|Fresh Cuts and HIV
The Body: Rick Sowadsky M.S.P.H., C.D.S, Answers to Safe Sex Questions
Jan 27, 1997
You say that someone can be infected through "frsh cuts, open sores, abbrations" etc. My question is what constitutes an open sore or fresh cut? You also say that they can be so small as to not be seen! I masterbate with guys from time to time and cum their cum can get on my hands. I have never worried about infection since I never have an "open sore" or "fresh cut"...but now the added "too small to be seen" has got my attention. If the cuts cannot be seen, then one must avoid contact with semen at all costs? Or am I being overly concerned?
| Response from Mr. Sowadsky
Hi. Thank you for your question.
First of all, if a cut is beginning to heal, or if it has a scab on it, it is no longer considered a fresh open cut, and is not a direct access to the bloodstream. But the larger the cut, and the fresher the cut, the greater the risk there would be if blood, semen, etc. were to get directly into that open cut. But once the cut begins to heal, the scab that develops acts as a barrier to prevent HIV from entering the bloodstream.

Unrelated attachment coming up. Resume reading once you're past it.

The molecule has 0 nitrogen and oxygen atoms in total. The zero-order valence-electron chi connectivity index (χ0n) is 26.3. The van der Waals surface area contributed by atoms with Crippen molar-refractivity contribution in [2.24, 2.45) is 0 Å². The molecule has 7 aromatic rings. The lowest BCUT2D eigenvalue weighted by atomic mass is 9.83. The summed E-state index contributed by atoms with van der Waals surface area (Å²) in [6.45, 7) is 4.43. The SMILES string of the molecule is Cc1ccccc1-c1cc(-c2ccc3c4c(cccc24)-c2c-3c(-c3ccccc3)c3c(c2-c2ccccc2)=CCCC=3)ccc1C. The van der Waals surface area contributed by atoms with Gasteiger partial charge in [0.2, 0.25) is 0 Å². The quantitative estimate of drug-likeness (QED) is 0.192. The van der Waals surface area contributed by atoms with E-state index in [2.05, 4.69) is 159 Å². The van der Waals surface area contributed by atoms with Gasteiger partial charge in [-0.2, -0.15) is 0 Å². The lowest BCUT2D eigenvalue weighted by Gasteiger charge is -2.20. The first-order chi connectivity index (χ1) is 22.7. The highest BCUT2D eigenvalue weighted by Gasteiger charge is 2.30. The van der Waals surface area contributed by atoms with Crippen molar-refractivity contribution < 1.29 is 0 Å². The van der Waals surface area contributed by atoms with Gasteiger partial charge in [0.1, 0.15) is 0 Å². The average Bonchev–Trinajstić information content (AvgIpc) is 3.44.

Cuts and abrasions are much more likely to occur on mucous membranes than regular skin. Mucous membranes are found on the head of the penis, vagina, rectum, eyes, nose, and mouth. Mucous membranes are much thinner than the skin found on your hands and other parts of your body. Therefore, mucous membranes are much more likely to have microscopic cuts and abrasions. If you were to get semen directly in a fresh open cut on your hands, yes, there is a possibility of infection. But there would be an even greater possibility of infection if semen were to get onto a mucous membrane like the mouth or the head of the penis. So don't panic if you get semen on your hands. The skin on your hands is much thicker than the linings made of mucous membranes. The thicker the skin, the less the chance for abrasions and cuts. I hope this made things a bit clearer. If you have any further questions, please feel free to contact the Centers for Disease Control at 1.800.232.4636 (Nationwide).
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